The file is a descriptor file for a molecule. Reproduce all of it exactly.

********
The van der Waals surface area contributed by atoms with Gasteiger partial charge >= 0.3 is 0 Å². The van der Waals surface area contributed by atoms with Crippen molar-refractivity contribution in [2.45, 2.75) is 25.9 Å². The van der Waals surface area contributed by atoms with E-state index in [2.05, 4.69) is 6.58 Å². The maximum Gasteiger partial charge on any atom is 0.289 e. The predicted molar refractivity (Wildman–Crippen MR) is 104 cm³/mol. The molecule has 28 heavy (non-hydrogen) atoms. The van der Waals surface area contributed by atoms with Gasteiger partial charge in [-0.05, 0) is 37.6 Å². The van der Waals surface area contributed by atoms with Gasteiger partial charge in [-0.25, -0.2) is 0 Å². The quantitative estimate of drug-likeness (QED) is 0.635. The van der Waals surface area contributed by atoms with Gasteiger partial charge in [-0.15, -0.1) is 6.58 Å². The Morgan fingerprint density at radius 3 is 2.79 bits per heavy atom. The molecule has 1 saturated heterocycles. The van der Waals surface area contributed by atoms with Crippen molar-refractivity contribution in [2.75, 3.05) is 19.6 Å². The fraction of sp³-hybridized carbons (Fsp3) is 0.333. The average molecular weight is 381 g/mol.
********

The van der Waals surface area contributed by atoms with Gasteiger partial charge >= 0.3 is 0 Å². The van der Waals surface area contributed by atoms with Crippen molar-refractivity contribution in [2.45, 2.75) is 25.9 Å². The van der Waals surface area contributed by atoms with E-state index in [2.05, 4.69) is 6.58 Å². The maximum Gasteiger partial charge on any atom is 0.289 e. The predicted molar refractivity (Wildman–Crippen MR) is 104 cm³/mol. The molecule has 28 heavy (non-hydrogen) atoms. The van der Waals surface area contributed by atoms with Gasteiger partial charge in [-0.05, 0) is 37.6 Å². The van der Waals surface area contributed by atoms with Gasteiger partial charge in [-0.25, -0.2) is 0 Å². The quantitative estimate of drug-likeness (QED) is 0.635. The van der Waals surface area contributed by atoms with Gasteiger partial charge in [-0.15, -0.1) is 6.58 Å². The Morgan fingerprint density at radius 3 is 2.79 bits per heavy atom. The molecule has 1 saturated heterocycles. The van der Waals surface area contributed by atoms with Crippen molar-refractivity contribution in [2.75, 3.05) is 19.6 Å². The fraction of sp³-hybridized carbons (Fsp3) is 0.333. The average molecular weight is 381 g/mol.